Gus Bradley insists he doesn’t have any extra motivation about his first visit to Everbank Field Sunday since he was fired as Jacksonville Jaguars coach with two games left last year.
“No,’’ said Bradley, now the defensive coordinator of the Los Angeles Chargers, in an interview with Chargers.com. “I’m more focused on us and what we have to do.’’
That is typical of Bradley, who always takes the high road and says he’s happy for the Jaguars’ success this year.
“To me, you’re happy for them,’’ he said. “You can’t not care for players that you were with for so many years. To see them do well and play at a high level and some of them get rewarded because of it. I think that’s cool. I’m all for that. … I think in the NFL there’s a lot of really good people. (That’s) what I’ve learned from the years I’ve been in it. Just really good people, and people that all want the same thing – at least where I’ve been – and Jacksonville was just another place that has a lot of really good people.’’
According to Chargers.com, “Those within the Jaguars organization, as well as those outside, give Bradley a ton of credit for building a strong foundation they believe will last for years to come.’’
In reality, many Jaguars fans are saying the Jaguars are better because Bradley is gone. They blame Bradley for four losing seasons and feel they’re better with Doug Marrone as coach.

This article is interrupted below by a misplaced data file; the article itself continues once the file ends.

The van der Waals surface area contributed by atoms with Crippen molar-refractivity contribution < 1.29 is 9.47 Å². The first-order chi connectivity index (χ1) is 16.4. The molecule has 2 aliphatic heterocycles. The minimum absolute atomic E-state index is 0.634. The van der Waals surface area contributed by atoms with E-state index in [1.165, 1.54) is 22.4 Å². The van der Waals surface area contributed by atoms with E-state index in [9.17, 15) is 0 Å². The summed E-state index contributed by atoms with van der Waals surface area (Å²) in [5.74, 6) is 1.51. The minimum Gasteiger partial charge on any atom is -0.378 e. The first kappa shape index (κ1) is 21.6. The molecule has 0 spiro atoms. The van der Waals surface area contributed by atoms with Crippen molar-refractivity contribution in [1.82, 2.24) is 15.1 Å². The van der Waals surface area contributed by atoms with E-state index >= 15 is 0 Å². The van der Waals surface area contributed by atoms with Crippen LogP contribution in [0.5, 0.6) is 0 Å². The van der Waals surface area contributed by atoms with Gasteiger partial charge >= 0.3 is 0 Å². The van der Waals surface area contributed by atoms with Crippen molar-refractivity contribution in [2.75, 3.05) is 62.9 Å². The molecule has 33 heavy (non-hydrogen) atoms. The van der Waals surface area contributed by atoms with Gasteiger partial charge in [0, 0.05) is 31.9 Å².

They ignore the fact that Bradley took over a team in 2013 with one of the worst rosters in the league and didn’t get much help until his third season.
General manager Dave Caldwell struck out in his first draft and didn’t spend big money on free agents the first two seasons. But many Jaguars fans point to Bradley’s 14-48 record and don’t believe the team would be winning if he were still coaching.
Bradley’s biggest mistake was taking the job in the first place — because coaches don’t survive five-year rebuilding programs.
Even Caldwell lost his control of the organization this year when Tom Coughlin was brought in to run the show by owner Shad Khan.
According to Chargers.com, “It’s only natural to wonder what goes through his (Bradley’s) mind, seeing a team he helped build have success after four straight losing seasons at the helm.’’
Bradley is so positive that he puts all his emphasis on his defense and not on settling scores with the Jaguars.
After a slow start while putting in a new system and adjusting to the move from San Diego while playing in a soccer stadium, the Los Angeles defense is starting to come together. The Chargers blanked Denver and held the Patriots and Tom Brady to one touchdown in a 21-13 loss.
Overall, the Chargers are fourth in sacks (26) seventh in points allowed (19.0) and eighth against the pass (201.9 yards). And they have two players in Melvin Ingram and Joey Bosa who each have 8.5 sacks.
“The team here, I’m really amazed just at how they go about it,’’ Bradley said. “And I’m happy to see in a lot of areas that we’re improving. Obviously, we’ve got some work to do.’’
Bradley finds out Sunday if his defense is ready to stop the Jaguars offense.
He will never admit what that would mean to him.